NCA aims no patient will leave hospital with undiagnosed HIV
THE Northern Care Alliance NHS Group (NCA) is aiming that no patient will leave its hospitals in Salford, Oldham, Bury, Rochdale, North Manchester and community services with undiagnosed HIV.
HIV is now a treatable, long term condition, and people living with HIV can have a normal lifespan if on effective treatment. Effective treatment also prevents transmission of HIV to others.
A group of hospital doctors, nurses, laboratory specialists and managers across the organisation will work towards implementing routine HIV testing for every patient seen or admitted across the NCA.
There are approximately 2,500 people living with HIV under the care of the Infectious Diseases department at North Manchester Care Organisation based at North Manchester General Hospital.
Medical Director at North Manchester Care Organisation and chair of the group, Prof Matt Makin, said:
“The proportion of people who have HIV is higher in Manchester and surrounding areas than most other regions nationally. We need to offer testing to those using our services to ensure that they can benefit from the excellent treatments available.
“In order to achieve this, we have brought together a group of highly experienced medics, healthcare experts and managers, and tasked them with implementing this. This is a really important piece of work, which will contribute to Greater Manchester-wide work already underway to end new cases of HIV. Our aim is to increase the uptake of routine HIV testing among NCA patients and reduce late diagnosis of HIV and the risk of transmission across our five hospitals.”
The group will also engage with patients and the public from all local communities and cultures to improve understanding and reduce the stigma of HIV testing.
The NCA brings together the Salford Royal and Pennine Acute trusts, employing over 19,000 staff and providing hospital and community healthcare services to over one million people across its local communities.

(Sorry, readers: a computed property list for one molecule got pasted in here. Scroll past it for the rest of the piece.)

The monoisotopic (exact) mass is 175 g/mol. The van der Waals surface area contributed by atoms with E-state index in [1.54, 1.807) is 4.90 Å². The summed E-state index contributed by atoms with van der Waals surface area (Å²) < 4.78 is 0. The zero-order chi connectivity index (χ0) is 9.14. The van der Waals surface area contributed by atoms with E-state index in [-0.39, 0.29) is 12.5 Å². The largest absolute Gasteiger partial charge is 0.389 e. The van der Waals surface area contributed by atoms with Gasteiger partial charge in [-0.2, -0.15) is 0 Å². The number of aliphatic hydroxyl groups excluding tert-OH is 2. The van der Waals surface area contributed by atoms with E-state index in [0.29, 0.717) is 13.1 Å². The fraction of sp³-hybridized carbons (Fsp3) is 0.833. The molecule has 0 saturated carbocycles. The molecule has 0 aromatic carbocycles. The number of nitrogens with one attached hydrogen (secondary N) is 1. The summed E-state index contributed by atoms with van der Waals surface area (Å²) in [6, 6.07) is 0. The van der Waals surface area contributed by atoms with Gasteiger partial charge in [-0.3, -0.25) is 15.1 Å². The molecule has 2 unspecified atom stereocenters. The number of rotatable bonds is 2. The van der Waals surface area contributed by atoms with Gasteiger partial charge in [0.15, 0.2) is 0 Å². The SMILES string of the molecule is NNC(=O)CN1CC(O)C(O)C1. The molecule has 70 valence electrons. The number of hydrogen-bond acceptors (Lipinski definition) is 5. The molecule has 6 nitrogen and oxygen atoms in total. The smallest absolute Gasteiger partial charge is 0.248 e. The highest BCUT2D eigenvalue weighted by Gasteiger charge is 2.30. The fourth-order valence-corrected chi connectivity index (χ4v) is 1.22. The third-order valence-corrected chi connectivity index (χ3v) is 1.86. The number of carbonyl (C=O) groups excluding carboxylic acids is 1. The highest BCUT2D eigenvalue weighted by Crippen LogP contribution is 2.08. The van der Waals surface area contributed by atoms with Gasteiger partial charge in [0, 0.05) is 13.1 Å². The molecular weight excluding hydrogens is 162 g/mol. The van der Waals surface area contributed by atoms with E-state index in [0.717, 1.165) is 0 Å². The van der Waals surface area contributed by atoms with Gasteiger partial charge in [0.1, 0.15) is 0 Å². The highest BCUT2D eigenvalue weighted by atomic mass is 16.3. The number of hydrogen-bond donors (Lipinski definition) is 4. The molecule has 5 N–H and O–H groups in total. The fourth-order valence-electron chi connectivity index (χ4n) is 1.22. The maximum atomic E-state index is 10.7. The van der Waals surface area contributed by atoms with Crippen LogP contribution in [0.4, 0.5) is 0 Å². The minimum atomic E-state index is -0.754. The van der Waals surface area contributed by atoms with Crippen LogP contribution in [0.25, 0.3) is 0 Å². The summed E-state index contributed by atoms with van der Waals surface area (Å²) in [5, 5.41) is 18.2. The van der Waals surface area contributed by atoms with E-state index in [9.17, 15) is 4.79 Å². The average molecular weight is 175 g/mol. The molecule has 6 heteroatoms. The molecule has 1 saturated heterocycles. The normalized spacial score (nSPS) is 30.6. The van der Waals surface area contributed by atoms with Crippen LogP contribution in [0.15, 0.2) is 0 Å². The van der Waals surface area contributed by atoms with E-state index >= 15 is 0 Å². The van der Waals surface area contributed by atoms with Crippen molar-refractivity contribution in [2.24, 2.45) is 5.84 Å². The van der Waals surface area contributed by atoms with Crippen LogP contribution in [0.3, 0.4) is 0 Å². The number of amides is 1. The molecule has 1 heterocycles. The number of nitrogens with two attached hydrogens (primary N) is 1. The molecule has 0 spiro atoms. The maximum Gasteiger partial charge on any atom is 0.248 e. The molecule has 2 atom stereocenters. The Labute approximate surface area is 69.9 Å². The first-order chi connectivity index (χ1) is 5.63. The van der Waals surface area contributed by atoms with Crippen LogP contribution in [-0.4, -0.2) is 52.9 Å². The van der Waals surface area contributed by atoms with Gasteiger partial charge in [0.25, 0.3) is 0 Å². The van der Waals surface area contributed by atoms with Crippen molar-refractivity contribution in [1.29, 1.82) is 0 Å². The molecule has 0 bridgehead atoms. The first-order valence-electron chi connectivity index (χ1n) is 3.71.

Developing a realistic time frame, cost and plan for implementing routine testing for HIV at the NCA is a priority for the group.
In order to achieve its goals the group will develop an education and training programme for clinicians, who will work to existing guidelines and consider the specific needs of the population served by the NCA.
Staff involved include Consultants in Infectious Diseases, Emergency Medicine, Medicine, Surgery, nursing staff, laboratory and outpatients staff, as well as specialists in IT, patient safety, admin and communications.
Key facts you may not know about HIV
- HIV is a condition that affects the immune system and is active in blood, sexual fluids and breast milk. It is not active in other bodily fluids and cannot be passed on through general social contact with a person
- HIV is now no longer considered a terminal illness; it is a long term medical condition for which the life expectancy is equal to that of the general population for those taking effective treatment
- When a person has an undetectable virus level as a result of taking antiretroviral therapy they cannot transmit HIV to another person. U=U (undetectable = un-transmittable)
- Women living with HIV can have HIV negative children. Effective HIV treatment and maternity care in the UK means that the risk of mother to child transmission is less than one percent
- Greater Manchester is an area with high HIV prevalence, where, in most areas, around two people in every 1,000 are living with HIV
- HIV is a very manageable condition once people are aware of their diagnosis and are on effective treatment. In order for people to benefit from the excellent HIV care and treatment available and reduce transmission risk more routine testing is key across all healthcare specialities.
Pictured: Prof Matt Makin, Medical Director, North Manchester Care Organisation